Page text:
Eigenfaces are a set of eigenvectors used in the computer vision problem of human face recognition. The approach of using eigenfaces for recognition was developed by Sirovich and Kirby (1987) and used by Matthew Turk and Alex Pentland in face classification. It is considered the first successful example of facial recognition technology. These eigenvectors are derived from the covariance matrix of the probability distribution of the high-dimensional vector space of possible faces of human beings.
To generate a set of eigenfaces, a large set of digitized images of human faces, taken under the same lighting conditions, are normalized to line up the eyes and mouths. They are then all resampled at the same pixel resolution. Eigenfaces can be extracted out of the image data by means of a mathematical tool called principal component analysis (PCA).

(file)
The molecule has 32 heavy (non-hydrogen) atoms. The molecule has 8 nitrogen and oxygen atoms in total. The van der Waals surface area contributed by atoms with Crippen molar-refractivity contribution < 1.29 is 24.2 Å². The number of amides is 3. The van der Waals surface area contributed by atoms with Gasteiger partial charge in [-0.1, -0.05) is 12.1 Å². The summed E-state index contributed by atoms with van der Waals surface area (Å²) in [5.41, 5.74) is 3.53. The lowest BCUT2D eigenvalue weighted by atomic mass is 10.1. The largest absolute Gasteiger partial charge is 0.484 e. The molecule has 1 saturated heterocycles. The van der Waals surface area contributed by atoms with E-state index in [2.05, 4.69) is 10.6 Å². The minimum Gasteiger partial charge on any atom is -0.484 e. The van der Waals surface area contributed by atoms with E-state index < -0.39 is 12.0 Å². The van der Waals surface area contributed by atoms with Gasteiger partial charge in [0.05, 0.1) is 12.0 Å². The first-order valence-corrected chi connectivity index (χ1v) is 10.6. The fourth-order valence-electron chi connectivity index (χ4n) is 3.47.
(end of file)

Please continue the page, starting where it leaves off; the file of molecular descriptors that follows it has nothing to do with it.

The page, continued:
The eigenfaces that are created will appear as light and dark areas that are arranged in a specific pattern. This pattern is how different features of a face are singled out to be evaluated and scored. There will be a pattern to evaluate symmetry, if there is any style of facial hair, where the hairline is, or evaluate the size of the nose or mouth. Other eigenfaces have patterns that are less simple to identify, and the image of the eigenface may look very little like a face.
The technique used in creating eigenfaces and using them for recognition is also used outside of facial recognition. This technique is also used for handwriting analysis, lip reading, voice recognition, sign language/hand gestures and medical imaging. Therefore, some do not use the term eigenface, but prefer to use 'eigenimage'. Research that applies similar eigen techniques to sign language images has also been made.